Computerized imaging improves prosthetics in Sudbury
December 5, 2018
SUDBURY, Ont. – Health Sciences North is passing on plaster and introducing patients to the most cutting edge approach available to creating prosthetic and orthotic devices, a first for Sudbury and Northeastern Ontario. As a result, “What used to take two hours, now takes twenty minutes. Wait times for new patients have been cut in half,” says Kristin Schafer, a certified prosthetist at HSN.
In addition, says Schafer, “You can capture every little bump and contour so the limb segments are more accurately captured. It’s a real time saver for both the clinician and the patients.”
Health Sciences North is using the Spectra 3D Scanner and Canfit Design Software, which are produced by Vancouver-based Vorum Research Corp. Vorum is a world-leader in computer-aided design for prosthetics and orthotics.
The computerized method, mastered by members of the Prosthetics and Orthotics team at HSN since the spring, is safe, easy to use, and significantly reduces wait times, for an improved patient experience.
“This advanced technology is far more accurate and precise than other methods,” says David Filipovic, a Certified Orthotist at HSN. “We don’t have to use messy plaster anymore or mechanical tools to remove the cast from the patient, which would sometimes end up deforming the device.
“This process was sometimes uncomfortable for patients, especially those with cognitive disabilities, sensitive skin, or patients with chronic pain.”
Filipovic adds, “This technology is a game changer as it results in more accurate and repeatable treatments with the added advantage of storing a permanent digital record.”
The Spectra 3D Scanner is a small hand-held device and, in a matter of seconds, quickly and accurately captures three dimensional data points for all types of orthotic devices, spinal braces, as well as many different types of prostheses.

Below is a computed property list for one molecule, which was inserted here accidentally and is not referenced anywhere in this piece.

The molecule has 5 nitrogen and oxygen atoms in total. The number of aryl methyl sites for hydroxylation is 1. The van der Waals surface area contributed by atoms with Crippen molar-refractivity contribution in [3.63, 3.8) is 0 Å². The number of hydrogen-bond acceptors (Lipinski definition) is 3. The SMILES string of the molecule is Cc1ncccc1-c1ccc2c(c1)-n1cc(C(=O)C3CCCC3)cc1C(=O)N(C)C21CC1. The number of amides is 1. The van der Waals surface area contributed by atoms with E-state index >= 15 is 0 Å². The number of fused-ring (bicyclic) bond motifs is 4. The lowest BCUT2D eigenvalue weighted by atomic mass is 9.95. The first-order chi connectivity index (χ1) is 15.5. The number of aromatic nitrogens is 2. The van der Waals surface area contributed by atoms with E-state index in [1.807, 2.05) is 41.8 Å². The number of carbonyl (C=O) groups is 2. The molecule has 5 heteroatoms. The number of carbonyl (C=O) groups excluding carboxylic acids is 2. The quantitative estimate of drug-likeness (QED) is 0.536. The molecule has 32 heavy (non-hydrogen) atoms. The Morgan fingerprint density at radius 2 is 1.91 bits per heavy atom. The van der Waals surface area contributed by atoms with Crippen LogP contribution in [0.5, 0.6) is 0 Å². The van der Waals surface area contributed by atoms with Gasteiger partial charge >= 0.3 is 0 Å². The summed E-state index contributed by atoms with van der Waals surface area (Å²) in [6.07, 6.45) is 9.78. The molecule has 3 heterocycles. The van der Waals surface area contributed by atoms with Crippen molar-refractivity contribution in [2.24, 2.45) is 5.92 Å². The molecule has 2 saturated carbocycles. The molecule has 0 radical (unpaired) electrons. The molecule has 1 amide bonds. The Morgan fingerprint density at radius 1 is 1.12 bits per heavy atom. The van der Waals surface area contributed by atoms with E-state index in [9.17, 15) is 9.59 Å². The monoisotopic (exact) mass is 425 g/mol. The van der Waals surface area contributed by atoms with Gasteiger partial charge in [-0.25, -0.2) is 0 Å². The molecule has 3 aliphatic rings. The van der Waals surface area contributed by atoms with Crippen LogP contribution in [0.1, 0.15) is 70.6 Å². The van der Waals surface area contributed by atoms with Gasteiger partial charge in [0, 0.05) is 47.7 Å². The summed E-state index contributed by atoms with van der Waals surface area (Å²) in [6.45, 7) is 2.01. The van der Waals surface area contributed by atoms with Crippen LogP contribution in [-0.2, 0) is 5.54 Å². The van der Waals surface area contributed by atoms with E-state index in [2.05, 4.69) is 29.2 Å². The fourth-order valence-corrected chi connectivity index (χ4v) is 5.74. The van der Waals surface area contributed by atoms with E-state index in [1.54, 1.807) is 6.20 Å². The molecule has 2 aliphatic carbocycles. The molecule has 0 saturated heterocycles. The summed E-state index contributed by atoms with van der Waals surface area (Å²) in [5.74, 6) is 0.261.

The Certified Orthotist or Prosthetist can then use specialized design software to produce a better fitting treatment device, one that aligns and supports more effectively, reduces excess joint movement, avoids pressure points, and eliminates gaps that can cause a decrease in support to the affected area.
JC Roy, 72, is a recent patient at HSN who has benefited from this technology. Last April, while vacationing in Mexico, he developed an infection in his foot which eventually got into his bones and moved up his leg.
As his condition worsened, Roy went to see his doctor who said the leg needed to be amputated below the knee. Despite the situation, Roy’s optimism is miraculous. “Life is not going to end, you know. It’s just one leg. I still have another one and I’m making a lot of progress with my new prosthetic.”
“I also want to thank the hospital for helping me so much with my new limb. The staff here have been excellent and very helpful. Getting scanned and fitted for my new limb was a breeze.”
Staff with HSN”s Prosthetic and Orthotic Services are excited to bring this new technology to existing patients and new referrals across Sudbury and Northeastern Ontario.